When you type an address into a browser (Google Chrome, Internet Explorer, Firefox, Microsoft Edge), that address tells your personal computer where you want to load a webpage from. It’s exactly like if you wished to search for a friend. You tell a taxi driver your friend’s address, and the taxi goes to your friend’s apartment building. When you reach your friend’s apartment building, then what? Your friend doesn’t just know you’re there, which means you use, and in this example, you talk with the doorman.

Tell the Web Servers Which Page to Load

You inform them you are there to see your friend, and so the doorman invites you in, and tells you your friend is upstairs or your friend is in the garden. In this example, the web server is like the knowledge the doorman has. When you go to the desk, the doorman should ask whom you’re visiting. This is a necessary security precaution to ensure that unauthorized persons are not let into the building. Like the doorman, the web server also knows that it needs to ask whom you are there to see. The web server also inspects to see whether they’re available. In the web server’s case, it needs to know which file you want to see, whether it’s the home page, a style sheet, a JavaScript file or anything else.

The web server checks whether the file, or friend, is available. If so, it gives you the information you wanted, which your computer then downloads, and displays as a web page. You can, of course, load web pages without running a webserver. Without the doorman, you might be able to find the individual person you’re looking for, but you don’t necessarily know where they live. You might find them wandering a corridor, for example.

Web Servers Know Which Files are Connected

This is especially important when you’re working with JSON (JavaScript Object Notation) in particular. You need to know that JSON files are actually intended to be connected to other files. If the browser doesn’t know that multiple files are all part of the one website, it’s likely to not load them properly to avoid things like cross-site scripting attacks. (Cross Scripting is a type of computer security vulnerability typically found in web applications. This type of attack allows someone with malicious intent to inject a code or script into a web page being viewed by someone else.) So now we know what a web server does, what web servers are available, and why should you use one instead of another?

Production and Development Web Servers

In general, web servers fall into 2 categories. The first one is production web servers,. They are the web servers that all websites on the internet are hosted on. Development web servers are used off-line during the development procedure for sites that will eventually be transferred onto creation servers when the web site goes live.

Debug Mode – Creating Websites Off-Line

Because development web servers are used if you are creating websites, you’ll get a great deal of opinions about the code you are writing. This is called debug mode. During this process you learn things used to make your site run better. Whenever your website is live though, you don’t want to spend your time with all of this opinions from your server. Problems must have been fixed through the development process. Therefore, debug mode is generally disabled on creation servers making them run quicker.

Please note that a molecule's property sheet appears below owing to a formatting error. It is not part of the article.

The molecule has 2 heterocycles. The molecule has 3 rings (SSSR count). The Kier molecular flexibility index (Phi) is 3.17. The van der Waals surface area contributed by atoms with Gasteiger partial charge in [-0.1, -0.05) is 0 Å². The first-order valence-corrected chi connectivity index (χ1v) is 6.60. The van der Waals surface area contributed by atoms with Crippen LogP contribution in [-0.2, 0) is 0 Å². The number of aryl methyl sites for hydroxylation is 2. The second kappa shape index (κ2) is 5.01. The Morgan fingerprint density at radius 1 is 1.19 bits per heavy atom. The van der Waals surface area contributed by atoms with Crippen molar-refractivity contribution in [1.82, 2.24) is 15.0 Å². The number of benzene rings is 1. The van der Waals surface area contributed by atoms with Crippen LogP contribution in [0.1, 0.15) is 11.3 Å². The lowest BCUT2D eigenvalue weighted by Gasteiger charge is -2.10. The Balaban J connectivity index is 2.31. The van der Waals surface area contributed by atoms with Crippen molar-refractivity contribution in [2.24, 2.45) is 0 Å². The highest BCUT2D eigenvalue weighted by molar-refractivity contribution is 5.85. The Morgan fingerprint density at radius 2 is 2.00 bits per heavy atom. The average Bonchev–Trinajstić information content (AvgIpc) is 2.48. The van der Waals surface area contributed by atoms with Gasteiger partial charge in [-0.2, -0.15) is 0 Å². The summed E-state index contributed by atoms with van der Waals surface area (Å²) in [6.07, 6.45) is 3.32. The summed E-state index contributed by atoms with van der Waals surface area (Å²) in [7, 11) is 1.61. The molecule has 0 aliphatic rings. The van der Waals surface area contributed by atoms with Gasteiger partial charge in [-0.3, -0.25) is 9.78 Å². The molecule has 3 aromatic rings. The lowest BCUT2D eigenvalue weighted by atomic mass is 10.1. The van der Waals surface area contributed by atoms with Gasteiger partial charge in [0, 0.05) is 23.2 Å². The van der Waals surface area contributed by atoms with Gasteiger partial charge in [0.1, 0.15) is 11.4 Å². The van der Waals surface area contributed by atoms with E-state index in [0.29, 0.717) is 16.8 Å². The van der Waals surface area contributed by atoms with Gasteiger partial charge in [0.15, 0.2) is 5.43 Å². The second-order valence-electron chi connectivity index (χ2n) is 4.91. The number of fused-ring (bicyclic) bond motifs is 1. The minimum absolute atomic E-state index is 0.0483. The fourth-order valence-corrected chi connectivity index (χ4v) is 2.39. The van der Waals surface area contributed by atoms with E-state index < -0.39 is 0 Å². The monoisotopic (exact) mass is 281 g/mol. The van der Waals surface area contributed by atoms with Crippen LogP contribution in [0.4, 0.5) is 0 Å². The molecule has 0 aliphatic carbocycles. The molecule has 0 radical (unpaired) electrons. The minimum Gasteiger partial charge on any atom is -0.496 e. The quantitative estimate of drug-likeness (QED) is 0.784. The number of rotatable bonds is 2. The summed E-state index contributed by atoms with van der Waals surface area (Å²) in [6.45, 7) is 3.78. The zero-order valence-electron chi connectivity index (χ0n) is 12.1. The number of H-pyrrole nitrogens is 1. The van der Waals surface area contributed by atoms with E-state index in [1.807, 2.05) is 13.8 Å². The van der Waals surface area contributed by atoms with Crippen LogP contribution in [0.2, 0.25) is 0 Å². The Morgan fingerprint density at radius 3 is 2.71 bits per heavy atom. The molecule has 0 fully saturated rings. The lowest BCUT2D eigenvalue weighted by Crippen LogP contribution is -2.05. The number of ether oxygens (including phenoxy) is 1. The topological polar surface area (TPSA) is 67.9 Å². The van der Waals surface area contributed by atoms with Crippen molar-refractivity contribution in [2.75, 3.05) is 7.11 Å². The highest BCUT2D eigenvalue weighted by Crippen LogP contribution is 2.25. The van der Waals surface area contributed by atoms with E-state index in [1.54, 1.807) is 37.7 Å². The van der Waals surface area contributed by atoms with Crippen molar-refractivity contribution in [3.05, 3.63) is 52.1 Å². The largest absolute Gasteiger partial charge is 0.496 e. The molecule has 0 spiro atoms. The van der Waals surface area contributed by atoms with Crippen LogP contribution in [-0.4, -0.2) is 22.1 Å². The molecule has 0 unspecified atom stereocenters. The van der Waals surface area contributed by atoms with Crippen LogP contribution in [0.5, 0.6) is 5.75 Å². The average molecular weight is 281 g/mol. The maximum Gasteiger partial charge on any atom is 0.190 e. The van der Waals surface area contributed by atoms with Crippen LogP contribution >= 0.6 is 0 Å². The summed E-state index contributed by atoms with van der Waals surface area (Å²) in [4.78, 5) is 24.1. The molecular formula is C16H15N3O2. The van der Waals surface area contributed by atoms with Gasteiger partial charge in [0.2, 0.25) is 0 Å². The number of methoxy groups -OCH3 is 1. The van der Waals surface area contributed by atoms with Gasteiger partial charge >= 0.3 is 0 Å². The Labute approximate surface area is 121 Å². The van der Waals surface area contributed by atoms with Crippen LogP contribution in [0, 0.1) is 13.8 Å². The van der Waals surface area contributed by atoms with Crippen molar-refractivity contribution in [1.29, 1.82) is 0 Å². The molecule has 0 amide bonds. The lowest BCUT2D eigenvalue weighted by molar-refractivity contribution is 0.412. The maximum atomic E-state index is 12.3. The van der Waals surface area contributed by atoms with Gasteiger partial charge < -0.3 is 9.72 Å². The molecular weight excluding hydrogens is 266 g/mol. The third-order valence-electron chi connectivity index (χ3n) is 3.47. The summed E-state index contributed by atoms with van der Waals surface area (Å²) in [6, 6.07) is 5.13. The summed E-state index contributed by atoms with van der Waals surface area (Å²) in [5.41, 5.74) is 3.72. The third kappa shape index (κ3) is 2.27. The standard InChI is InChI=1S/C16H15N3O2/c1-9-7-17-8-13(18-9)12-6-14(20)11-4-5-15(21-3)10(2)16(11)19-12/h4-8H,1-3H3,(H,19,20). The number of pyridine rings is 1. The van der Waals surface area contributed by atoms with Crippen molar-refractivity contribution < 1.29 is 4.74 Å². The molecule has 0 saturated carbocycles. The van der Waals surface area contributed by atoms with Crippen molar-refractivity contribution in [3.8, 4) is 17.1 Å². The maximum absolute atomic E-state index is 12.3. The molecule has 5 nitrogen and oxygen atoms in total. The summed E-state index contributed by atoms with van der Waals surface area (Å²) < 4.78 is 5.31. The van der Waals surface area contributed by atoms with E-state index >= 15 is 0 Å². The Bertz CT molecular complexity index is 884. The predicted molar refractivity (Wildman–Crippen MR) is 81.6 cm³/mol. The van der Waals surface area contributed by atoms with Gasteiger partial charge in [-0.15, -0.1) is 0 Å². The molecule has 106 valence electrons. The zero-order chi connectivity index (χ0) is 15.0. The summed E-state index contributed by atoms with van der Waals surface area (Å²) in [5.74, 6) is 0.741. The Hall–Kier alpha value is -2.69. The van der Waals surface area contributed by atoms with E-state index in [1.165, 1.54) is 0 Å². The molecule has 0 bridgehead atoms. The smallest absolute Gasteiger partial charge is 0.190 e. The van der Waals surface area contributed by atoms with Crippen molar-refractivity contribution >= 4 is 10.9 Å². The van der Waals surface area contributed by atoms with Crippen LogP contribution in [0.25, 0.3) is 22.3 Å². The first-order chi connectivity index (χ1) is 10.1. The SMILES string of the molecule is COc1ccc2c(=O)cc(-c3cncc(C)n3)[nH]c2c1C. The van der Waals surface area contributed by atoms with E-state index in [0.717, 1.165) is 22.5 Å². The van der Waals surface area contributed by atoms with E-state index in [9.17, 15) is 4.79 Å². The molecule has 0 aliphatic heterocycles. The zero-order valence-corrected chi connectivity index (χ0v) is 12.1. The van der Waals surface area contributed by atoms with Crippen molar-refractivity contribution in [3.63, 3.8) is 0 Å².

Three Main Web Servers

web servers

NGinx Web servers

Now, let’s examine some of the net servers out there. In the creation server world, there are three main different programs used as web servers: Apache, NGinx, and IIS. There are a couple of hundred, if not hundreds, of other creation servers. However, these three are the primary ones used right now, and they’re the ones mentioned in this review. NGinx was created from the bottom up to be super-fast when offering static webpages. That’s things such as html and JavaScript – things it can just share with your browser and just forget about.

PHP and Apache Web Servers

Apache, on the other hands continues to be quick, but it is a lot more about pre-processing web pages. If you write a PHP website, the PHP document never actually comes back to your browser. PHP means Hypertext Preprocessor. PHP is a widely-used open source, general-purpose scripting vocabulary that is particularly fitted to web development and can be inlayed into HTML. PHP is one of the easiest server-side dialects out there for web designers. A lot of sites are designed with WordPress, a CMS (content management system) constructed with PHP. The file is actually simply a group of instructions that your web server must follow to create a website. It really is that generated web-page which is given to your browser. The fact that Apache is better at doing all of these pre-processing jobs makes it slower than NGinx.

Microsoft’s IIS Web Servers

Microsoft’s IIS is similar to Apache, in that it’s more about pre-processing than NGinx. However, the real reason people use IIS is because it’s a Microsoft product. That means that if something goes wrong, you can call Microsoft, and they’ll help you fix it. The same is not true for Apache or NGinx.

In the developmental web server world, we also have apache, NGinx and IIS. However, the settings are tweaked to be more useful for designers. There are also a LOT more specialty web servers out there. However, in order not to make this review more complex, we’ll end it here.